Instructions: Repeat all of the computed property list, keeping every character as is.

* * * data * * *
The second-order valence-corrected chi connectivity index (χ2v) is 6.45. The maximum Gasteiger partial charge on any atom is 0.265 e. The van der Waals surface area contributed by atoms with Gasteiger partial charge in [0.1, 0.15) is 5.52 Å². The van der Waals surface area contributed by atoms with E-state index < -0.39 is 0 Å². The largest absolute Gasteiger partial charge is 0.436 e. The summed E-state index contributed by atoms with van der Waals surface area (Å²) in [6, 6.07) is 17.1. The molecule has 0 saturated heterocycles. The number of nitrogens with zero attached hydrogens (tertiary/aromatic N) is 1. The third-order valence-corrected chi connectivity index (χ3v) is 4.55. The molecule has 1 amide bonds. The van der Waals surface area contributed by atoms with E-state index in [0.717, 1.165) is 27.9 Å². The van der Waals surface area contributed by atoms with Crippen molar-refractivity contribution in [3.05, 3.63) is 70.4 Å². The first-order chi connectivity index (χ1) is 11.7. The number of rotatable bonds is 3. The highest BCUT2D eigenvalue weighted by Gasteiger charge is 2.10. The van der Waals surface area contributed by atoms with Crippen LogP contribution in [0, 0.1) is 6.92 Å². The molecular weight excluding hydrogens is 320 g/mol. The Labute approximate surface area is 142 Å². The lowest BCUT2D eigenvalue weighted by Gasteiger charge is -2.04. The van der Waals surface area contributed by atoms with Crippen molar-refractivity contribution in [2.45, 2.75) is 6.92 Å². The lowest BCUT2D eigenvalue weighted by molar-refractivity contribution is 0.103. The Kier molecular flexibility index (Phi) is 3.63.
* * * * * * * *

The second-order valence-corrected chi connectivity index (χ2v) is 6.45. The maximum Gasteiger partial charge on any atom is 0.265 e. The van der Waals surface area contributed by atoms with Gasteiger partial charge in [0.1, 0.15) is 5.52 Å². The van der Waals surface area contributed by atoms with E-state index < -0.39 is 0 Å². The largest absolute Gasteiger partial charge is 0.436 e. The summed E-state index contributed by atoms with van der Waals surface area (Å²) in [6, 6.07) is 17.1. The molecule has 0 saturated heterocycles. The number of nitrogens with zero attached hydrogens (tertiary/aromatic N) is 1. The third-order valence-corrected chi connectivity index (χ3v) is 4.55. The molecule has 1 amide bonds. The van der Waals surface area contributed by atoms with E-state index in [0.717, 1.165) is 27.9 Å². The van der Waals surface area contributed by atoms with Crippen molar-refractivity contribution in [3.05, 3.63) is 70.4 Å². The first-order chi connectivity index (χ1) is 11.7. The number of rotatable bonds is 3. The highest BCUT2D eigenvalue weighted by Gasteiger charge is 2.10. The van der Waals surface area contributed by atoms with Crippen LogP contribution in [0, 0.1) is 6.92 Å². The molecular weight excluding hydrogens is 320 g/mol. The Labute approximate surface area is 142 Å². The lowest BCUT2D eigenvalue weighted by Gasteiger charge is -2.04. The van der Waals surface area contributed by atoms with Crippen molar-refractivity contribution in [2.45, 2.75) is 6.92 Å². The lowest BCUT2D eigenvalue weighted by molar-refractivity contribution is 0.103. The Kier molecular flexibility index (Phi) is 3.63.